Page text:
• 3-D: All my usual complaints about 3D not working as well as a simple color thematic map apply here. However, I have to admit that the translucent white color scheme is easy on the eye. The author makes a nice point that he thinks users will interpret height as a measure of potential energy more readily than color. That may well be true.
Some of these points may seem petty, e.g. how much bother is it to click a pie chart to see what's in it compared with sweeping your eyes to a key? However, every little bit of work a user does requires energy and believe me, you don't have to do much to lose their attention completely.

Points that Could be Improved:
  • State Boundaries: As a Brit who isn't familiar with State boundaries and keeps his main screen clear from clutter by turning off the boundary layer I would have appreciated translucent boundaries to the States with the Flat folder. The author makes the point that the state boundaries are visible when you roll over them. That is true, but its another bit of work to move my mouse over a state to see what shape it is.
  • Flat Folder: The title could be more meaningful, 'Only Pie Charts' is what I came up with as an alternative with but it is a little clumsy. I think most users won't understand the concept of a flattened layer which is what I suspect this refers to.
  • Depth Animation: There will be some users who will be confused by what this is showing since the fact that the timeline is used to differentiate depth is not made clear. Of course, explanation then adds to screen clutter...
  • Interpretation: The project contains data but no interpretation, for example, a label and brief explanation of what the shallow hotspot in NW Wyoming is would be interesting (I think its Yellowstone?).
  • Rising Block: There's a lot for users to get their heads around in this project, they have to understand that there is different energy potential with depth, with location (i.e. by State), how much energy is used already by each state and what the 2% and 20% recovery rates refer to. To help with the explanation an introduction using a rising block may help.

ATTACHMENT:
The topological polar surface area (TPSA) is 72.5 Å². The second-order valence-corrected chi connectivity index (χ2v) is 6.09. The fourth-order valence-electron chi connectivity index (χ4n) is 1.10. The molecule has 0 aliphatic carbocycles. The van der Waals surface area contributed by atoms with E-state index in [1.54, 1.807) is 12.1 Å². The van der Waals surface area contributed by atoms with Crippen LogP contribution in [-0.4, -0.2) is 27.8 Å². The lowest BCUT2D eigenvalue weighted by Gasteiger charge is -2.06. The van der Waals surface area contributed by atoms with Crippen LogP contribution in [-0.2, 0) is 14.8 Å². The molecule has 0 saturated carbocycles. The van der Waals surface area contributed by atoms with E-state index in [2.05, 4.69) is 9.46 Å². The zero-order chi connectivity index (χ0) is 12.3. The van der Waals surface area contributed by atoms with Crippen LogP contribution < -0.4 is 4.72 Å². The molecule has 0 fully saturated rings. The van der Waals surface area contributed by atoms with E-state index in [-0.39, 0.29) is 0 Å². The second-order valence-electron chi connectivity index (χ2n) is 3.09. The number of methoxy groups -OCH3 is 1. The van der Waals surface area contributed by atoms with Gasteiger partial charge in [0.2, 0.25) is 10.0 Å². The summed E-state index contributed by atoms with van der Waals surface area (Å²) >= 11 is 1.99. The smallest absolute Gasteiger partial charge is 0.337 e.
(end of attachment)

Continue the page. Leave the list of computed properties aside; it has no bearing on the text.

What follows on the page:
All of the points in this section are arguable, the only way of really finding out if they are good ideas or not would be some user testing.

Wednesday, December 3, 2008

Produce a Photo 'Placard' in Google Earth

The idea is to produce a Placemark that has a small photo as an icon. When clicked it opens a full sized version of the image. The photo appears above the ground tethered to it by a line making it look like a placard.

Screen Shot from Stefan's original Kom Firin Post, the first example I saw of placards.
I think the weird green color is shading added by Google to make this part of the Nile delta look green at altitude. It works a mile up but from down on the ground it looks very odd.

Before we start you should find an image to use and produce a smaller version of it. This can either be a cropped image, a reduction in pixel size or a completely new small image like a company icon.

Lets dive in:

  • Click the Yellow pin icon on the top of the 3D screen to produce a placemark.
  • A yellow box appears in the main screen, drag it to where you want the placemark to sit.
  • In the new placemark dialog box select the 'Altitude' tab and give the placemark an appropriate altitude above the ground and tick the 'Extend to ground' box. The extend functionality adds the handle to the placard.
  • Click the yellow pin icon top right of the dialogue box, the 'Icon' dialogue will open. Click 'Add Custom Icon' button bottom left and locate your small image. Click OK
  • Back in the main dialogue, click the description tab and add the text:
<img src="">
  • Add your large image name and path inbetween the inverted commas. This is actually html code, if you're not used to it or get stuck this is a useful guide (scroll down in the link to find the section on adding images).
  • Click the OK button and you're done!